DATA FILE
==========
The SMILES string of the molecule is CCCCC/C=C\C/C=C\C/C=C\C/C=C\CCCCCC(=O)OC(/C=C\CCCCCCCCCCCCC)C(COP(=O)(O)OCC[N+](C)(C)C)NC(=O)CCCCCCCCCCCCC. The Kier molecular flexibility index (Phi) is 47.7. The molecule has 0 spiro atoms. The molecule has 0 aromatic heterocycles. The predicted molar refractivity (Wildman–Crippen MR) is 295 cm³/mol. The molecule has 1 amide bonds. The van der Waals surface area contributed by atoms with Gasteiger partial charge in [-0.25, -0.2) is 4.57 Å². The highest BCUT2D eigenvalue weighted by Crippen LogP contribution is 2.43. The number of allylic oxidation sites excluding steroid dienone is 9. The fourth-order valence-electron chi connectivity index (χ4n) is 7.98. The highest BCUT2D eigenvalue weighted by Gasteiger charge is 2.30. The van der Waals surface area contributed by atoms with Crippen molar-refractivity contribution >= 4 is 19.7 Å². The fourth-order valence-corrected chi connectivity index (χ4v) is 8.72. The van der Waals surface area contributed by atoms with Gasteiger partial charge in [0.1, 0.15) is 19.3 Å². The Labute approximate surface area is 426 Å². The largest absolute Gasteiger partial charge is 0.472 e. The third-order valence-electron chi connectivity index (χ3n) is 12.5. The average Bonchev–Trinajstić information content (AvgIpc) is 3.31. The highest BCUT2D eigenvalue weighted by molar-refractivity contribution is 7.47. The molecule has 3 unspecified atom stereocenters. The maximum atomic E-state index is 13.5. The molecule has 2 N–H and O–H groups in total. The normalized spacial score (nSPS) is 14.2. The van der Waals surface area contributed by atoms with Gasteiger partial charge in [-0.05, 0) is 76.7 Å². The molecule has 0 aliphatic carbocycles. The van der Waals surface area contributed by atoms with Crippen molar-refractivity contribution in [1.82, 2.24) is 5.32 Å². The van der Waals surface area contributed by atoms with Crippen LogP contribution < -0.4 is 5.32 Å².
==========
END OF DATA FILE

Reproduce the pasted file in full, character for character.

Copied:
The SMILES string of the molecule is CCCCC/C=C\C/C=C\C/C=C\C/C=C\CCCCCC(=O)OC(/C=C\CCCCCCCCCCCCC)C(COP(=O)(O)OCC[N+](C)(C)C)NC(=O)CCCCCCCCCCCCC. The Kier molecular flexibility index (Phi) is 47.7. The molecule has 0 spiro atoms. The molecule has 0 aromatic heterocycles. The predicted molar refractivity (Wildman–Crippen MR) is 295 cm³/mol. The molecule has 1 amide bonds. The van der Waals surface area contributed by atoms with Gasteiger partial charge in [-0.25, -0.2) is 4.57 Å². The highest BCUT2D eigenvalue weighted by Crippen LogP contribution is 2.43. The number of allylic oxidation sites excluding steroid dienone is 9. The fourth-order valence-electron chi connectivity index (χ4n) is 7.98. The highest BCUT2D eigenvalue weighted by Gasteiger charge is 2.30. The van der Waals surface area contributed by atoms with Crippen molar-refractivity contribution >= 4 is 19.7 Å². The fourth-order valence-corrected chi connectivity index (χ4v) is 8.72. The van der Waals surface area contributed by atoms with Gasteiger partial charge in [0.1, 0.15) is 19.3 Å². The Labute approximate surface area is 426 Å². The largest absolute Gasteiger partial charge is 0.472 e. The third-order valence-electron chi connectivity index (χ3n) is 12.5. The average Bonchev–Trinajstić information content (AvgIpc) is 3.31. The highest BCUT2D eigenvalue weighted by molar-refractivity contribution is 7.47. The molecule has 3 unspecified atom stereocenters. The maximum atomic E-state index is 13.5. The molecule has 2 N–H and O–H groups in total. The normalized spacial score (nSPS) is 14.2. The van der Waals surface area contributed by atoms with Gasteiger partial charge in [-0.05, 0) is 76.7 Å². The molecule has 0 aliphatic carbocycles. The van der Waals surface area contributed by atoms with Crippen molar-refractivity contribution in [1.82, 2.24) is 5.32 Å². The van der Waals surface area contributed by atoms with Crippen LogP contribution < -0.4 is 5.32 Å².